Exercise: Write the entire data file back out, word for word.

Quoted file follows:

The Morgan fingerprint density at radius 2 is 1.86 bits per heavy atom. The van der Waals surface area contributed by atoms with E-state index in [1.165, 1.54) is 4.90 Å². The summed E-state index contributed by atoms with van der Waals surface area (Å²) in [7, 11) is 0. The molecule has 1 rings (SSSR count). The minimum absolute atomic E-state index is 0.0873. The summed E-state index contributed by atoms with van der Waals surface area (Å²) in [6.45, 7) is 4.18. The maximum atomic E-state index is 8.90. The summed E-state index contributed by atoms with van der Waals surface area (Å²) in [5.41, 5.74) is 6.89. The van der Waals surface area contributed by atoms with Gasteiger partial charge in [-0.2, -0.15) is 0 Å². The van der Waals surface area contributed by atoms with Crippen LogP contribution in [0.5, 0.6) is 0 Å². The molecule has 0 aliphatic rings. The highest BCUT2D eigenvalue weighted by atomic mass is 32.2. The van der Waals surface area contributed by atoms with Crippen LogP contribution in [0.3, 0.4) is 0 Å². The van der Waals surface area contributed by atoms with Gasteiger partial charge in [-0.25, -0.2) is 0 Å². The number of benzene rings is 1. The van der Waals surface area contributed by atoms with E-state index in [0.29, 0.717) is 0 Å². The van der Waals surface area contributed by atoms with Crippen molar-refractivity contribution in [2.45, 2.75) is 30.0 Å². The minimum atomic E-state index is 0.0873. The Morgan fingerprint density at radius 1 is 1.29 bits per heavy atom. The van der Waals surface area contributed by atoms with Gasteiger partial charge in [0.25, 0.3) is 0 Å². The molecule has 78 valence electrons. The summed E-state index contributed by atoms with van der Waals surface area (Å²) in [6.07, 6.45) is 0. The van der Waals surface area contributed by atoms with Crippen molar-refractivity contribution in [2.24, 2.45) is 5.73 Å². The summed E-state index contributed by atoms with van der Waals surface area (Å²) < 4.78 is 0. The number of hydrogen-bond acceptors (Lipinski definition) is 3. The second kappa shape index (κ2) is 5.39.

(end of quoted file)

The Morgan fingerprint density at radius 2 is 1.86 bits per heavy atom. The van der Waals surface area contributed by atoms with E-state index in [1.165, 1.54) is 4.90 Å². The summed E-state index contributed by atoms with van der Waals surface area (Å²) in [7, 11) is 0. The molecule has 1 rings (SSSR count). The minimum absolute atomic E-state index is 0.0873. The summed E-state index contributed by atoms with van der Waals surface area (Å²) in [6.45, 7) is 4.18. The maximum atomic E-state index is 8.90. The summed E-state index contributed by atoms with van der Waals surface area (Å²) in [5.41, 5.74) is 6.89. The van der Waals surface area contributed by atoms with Gasteiger partial charge in [-0.2, -0.15) is 0 Å². The van der Waals surface area contributed by atoms with Crippen LogP contribution in [0.5, 0.6) is 0 Å². The molecule has 0 aliphatic rings. The highest BCUT2D eigenvalue weighted by atomic mass is 32.2. The van der Waals surface area contributed by atoms with Crippen LogP contribution in [0.3, 0.4) is 0 Å². The van der Waals surface area contributed by atoms with Gasteiger partial charge in [-0.25, -0.2) is 0 Å². The number of benzene rings is 1. The van der Waals surface area contributed by atoms with E-state index in [0.29, 0.717) is 0 Å². The van der Waals surface area contributed by atoms with Crippen molar-refractivity contribution in [2.45, 2.75) is 30.0 Å². The minimum atomic E-state index is 0.0873. The Morgan fingerprint density at radius 1 is 1.29 bits per heavy atom. The van der Waals surface area contributed by atoms with Gasteiger partial charge in [0.25, 0.3) is 0 Å². The molecule has 78 valence electrons. The summed E-state index contributed by atoms with van der Waals surface area (Å²) in [6.07, 6.45) is 0. The van der Waals surface area contributed by atoms with Crippen molar-refractivity contribution in [2.24, 2.45) is 5.73 Å². The summed E-state index contributed by atoms with van der Waals surface area (Å²) < 4.78 is 0. The number of hydrogen-bond acceptors (Lipinski definition) is 3. The second kappa shape index (κ2) is 5.39.